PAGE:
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Club seeks to create open dialogue on feminist issues

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Students gather for a FemUNITY meeting on Nov. 1. Credit: Lydia Freudenberg | For The Lantern

Students gather for a FemUNITY meeting on Nov. 1. Credit: Lydia Freudenberg | For The Lantern

An Ohio State student organization continues to encourage equality and feminist ideals at a time when some people fear equal rights might be at stake once Donald Trump becomes president with a Republican-controlled Congress.

FemUNITY, founded in 2011,  is an undergraduate club focused on creating a safe environment for discussion and education on a range of feminist issues.

“A lot of students really want to learn about feminist topics, but don’t necessarily have a great place to learn,” said co-president Stavroula Pabst, a fourth-year in history and modern Greek. “We want to provide a feminist space for students to grow, learn more and challenge their views on these topics.”

The club discusses social, political and economic topics, and then works to find solutions compatible with feminist ideals.

Pabst said that recent discussion topics have included the interconnected nature of race, class and gender; access to feminist resources; the history of lesbian feminism; and the Black Liberation Movement. Club members said they aim for respectful discussion of serious topics.

“We all know that we share a mutual interest in feminism and women’s liberation,” said co-president Alyssa Kerensky, a second-year in political science and sociology. “I feel like any disagreements can be civilly discussed because there is that shared connection.”

Kerensky said they have various speakers a semester that teach on their areas of expertise.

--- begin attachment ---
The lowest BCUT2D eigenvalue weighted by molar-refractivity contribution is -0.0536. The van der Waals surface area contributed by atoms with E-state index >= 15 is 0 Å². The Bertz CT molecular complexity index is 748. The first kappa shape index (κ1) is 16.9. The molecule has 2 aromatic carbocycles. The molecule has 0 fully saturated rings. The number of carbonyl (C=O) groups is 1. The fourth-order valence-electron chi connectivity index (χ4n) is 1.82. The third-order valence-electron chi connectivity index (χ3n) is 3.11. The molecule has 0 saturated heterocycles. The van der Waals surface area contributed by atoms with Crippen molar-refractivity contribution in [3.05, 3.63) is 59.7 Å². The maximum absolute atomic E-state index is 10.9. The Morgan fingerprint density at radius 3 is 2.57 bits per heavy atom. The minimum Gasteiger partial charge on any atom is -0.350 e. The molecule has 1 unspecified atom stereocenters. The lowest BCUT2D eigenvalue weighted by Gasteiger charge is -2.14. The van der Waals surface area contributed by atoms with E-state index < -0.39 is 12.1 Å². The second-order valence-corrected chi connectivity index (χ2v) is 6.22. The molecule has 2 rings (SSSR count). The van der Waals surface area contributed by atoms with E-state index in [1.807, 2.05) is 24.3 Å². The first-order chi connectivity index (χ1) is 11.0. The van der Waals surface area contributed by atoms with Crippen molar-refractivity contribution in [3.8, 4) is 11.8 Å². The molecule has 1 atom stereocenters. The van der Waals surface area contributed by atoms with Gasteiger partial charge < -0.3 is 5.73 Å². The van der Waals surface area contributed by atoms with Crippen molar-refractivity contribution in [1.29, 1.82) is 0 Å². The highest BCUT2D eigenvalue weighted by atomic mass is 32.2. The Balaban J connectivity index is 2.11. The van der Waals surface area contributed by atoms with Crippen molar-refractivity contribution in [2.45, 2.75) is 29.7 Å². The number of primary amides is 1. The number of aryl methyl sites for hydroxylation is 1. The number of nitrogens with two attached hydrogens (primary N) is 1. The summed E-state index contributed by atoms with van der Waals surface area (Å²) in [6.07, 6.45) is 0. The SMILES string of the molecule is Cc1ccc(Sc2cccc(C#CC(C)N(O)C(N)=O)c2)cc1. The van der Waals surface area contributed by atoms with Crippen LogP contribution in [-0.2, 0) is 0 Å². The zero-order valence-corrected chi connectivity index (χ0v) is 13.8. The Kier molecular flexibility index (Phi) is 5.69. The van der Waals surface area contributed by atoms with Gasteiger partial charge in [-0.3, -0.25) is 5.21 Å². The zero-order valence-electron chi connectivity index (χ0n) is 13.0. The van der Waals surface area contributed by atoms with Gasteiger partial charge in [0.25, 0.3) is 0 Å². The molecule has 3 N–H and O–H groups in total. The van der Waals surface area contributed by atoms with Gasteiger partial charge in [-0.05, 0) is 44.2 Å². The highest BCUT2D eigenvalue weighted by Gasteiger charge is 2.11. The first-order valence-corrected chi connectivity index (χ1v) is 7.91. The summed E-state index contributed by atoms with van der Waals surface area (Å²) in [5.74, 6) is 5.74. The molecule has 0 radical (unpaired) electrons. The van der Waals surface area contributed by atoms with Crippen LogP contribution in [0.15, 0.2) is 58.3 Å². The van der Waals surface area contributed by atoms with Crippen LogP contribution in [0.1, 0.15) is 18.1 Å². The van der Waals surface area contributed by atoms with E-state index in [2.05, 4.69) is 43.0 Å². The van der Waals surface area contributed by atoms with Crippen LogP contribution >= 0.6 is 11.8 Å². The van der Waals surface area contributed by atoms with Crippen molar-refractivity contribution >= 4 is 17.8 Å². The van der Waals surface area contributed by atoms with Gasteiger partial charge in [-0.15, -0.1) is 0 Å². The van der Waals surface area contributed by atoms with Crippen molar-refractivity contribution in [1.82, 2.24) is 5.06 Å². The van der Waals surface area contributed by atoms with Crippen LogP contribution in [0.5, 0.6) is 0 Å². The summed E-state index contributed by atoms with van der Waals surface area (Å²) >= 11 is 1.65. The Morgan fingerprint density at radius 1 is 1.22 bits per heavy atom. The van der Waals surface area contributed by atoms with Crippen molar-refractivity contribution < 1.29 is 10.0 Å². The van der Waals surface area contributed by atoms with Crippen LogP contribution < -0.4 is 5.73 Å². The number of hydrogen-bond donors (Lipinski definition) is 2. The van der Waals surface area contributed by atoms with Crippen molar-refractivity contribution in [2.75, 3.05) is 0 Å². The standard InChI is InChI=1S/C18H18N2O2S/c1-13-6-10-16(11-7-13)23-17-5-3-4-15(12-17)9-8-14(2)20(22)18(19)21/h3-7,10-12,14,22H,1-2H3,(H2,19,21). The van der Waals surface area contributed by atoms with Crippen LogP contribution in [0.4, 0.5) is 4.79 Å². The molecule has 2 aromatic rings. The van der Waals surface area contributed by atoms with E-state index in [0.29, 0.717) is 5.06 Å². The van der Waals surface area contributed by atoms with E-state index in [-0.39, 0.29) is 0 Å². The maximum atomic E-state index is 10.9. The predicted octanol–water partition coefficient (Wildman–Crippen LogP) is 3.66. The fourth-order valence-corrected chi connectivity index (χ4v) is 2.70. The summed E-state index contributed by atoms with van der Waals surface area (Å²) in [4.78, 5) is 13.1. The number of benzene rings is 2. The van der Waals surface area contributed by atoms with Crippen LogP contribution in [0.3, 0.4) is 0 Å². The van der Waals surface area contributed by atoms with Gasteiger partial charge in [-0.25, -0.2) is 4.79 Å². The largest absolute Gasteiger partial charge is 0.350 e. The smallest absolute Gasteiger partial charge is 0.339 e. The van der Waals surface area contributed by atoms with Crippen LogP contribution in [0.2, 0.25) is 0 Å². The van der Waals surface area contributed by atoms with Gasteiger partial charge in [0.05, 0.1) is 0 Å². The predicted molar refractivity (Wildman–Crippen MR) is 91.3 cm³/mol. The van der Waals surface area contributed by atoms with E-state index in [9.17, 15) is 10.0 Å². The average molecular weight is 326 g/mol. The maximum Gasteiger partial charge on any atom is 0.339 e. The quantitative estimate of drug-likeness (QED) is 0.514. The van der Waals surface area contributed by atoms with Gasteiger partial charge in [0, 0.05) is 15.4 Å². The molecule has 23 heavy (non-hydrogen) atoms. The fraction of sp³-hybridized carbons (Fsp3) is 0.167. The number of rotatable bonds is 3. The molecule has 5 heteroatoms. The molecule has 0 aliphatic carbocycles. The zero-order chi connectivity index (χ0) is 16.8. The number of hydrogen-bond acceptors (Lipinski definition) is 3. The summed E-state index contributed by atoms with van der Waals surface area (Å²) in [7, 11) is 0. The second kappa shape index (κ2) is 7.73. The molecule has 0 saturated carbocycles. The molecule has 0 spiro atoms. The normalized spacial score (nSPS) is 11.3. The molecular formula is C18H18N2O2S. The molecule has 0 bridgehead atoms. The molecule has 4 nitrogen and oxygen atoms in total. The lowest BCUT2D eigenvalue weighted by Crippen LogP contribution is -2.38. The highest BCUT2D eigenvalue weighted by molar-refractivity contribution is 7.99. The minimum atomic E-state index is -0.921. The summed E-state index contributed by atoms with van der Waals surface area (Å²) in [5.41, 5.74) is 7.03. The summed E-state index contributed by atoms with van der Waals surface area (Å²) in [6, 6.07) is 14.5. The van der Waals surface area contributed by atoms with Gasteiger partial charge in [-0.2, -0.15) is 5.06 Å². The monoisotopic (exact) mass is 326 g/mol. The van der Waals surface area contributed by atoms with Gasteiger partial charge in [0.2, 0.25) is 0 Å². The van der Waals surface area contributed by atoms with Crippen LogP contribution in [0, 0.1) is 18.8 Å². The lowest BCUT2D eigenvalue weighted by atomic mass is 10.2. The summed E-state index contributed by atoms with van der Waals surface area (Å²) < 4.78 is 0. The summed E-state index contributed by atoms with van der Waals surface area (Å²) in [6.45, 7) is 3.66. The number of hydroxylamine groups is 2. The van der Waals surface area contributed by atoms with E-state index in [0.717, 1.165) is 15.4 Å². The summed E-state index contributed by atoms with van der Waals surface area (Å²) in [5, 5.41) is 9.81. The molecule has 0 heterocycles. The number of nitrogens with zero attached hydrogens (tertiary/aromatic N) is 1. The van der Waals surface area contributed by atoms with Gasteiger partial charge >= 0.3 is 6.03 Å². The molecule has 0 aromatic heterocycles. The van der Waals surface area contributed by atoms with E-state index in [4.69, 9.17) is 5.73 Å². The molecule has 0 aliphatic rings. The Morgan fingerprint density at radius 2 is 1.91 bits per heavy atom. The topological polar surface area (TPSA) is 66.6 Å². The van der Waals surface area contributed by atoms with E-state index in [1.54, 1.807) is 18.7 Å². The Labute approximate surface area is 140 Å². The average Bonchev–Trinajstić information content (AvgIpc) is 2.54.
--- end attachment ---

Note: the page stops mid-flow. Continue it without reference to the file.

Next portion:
Mary Thomas, associate professor in the Department of Women’s Gender and Sexuality Studies, was invited to speak on the prison-industrial complex. Through a feminist lens, the club discussed the racial and gender gap between society and the current prisoner population.

In the past, femUNITY has hosted speakers Constance Gadell-Newton, from the Ohio Green Party, and Lauren Strand, an adviser from the WGSS department, who discussed ableism.

Pabst said femUNITY strives to accommodate members’ interests by inviting speakers or having social outings.

“As a feminist organization, there are a lot of politics,” Pabst said. “But you also want to make it a club that people want to come to. ‘What events does everyone want to have?’ that sort of thing.”

Before Pabst became co-president in 2014, the club was available only to those majoring or minoring in WGSS, but it is now open to all students.

“It is good to open up a space for everybody interested in feminine topics,” Pabst said. “We know that a lot of students who are interested are not majoring or minoring in WGSS.”

Secretary and treasurer Zoe Brinkmiller, a second-year in art and technology, said the club has members from a wide range of  majors and minors.

“A lot of different people come to the club, which is great,” Brinkmiller said. “People who aren’t the same race, gender or sexuality as you share their own viewpoints and it makes you think about what other people in the world have been experiencing.”

Kerensky said these expressive discussions with a range of students have helped her better understand her own views and ideals.

“I love that I have been able to watch my own political views really shape and solidify through our discussions,” Kerensky said. “It’s great to share the same goals and to get different perspectives on how to reach those goals.”

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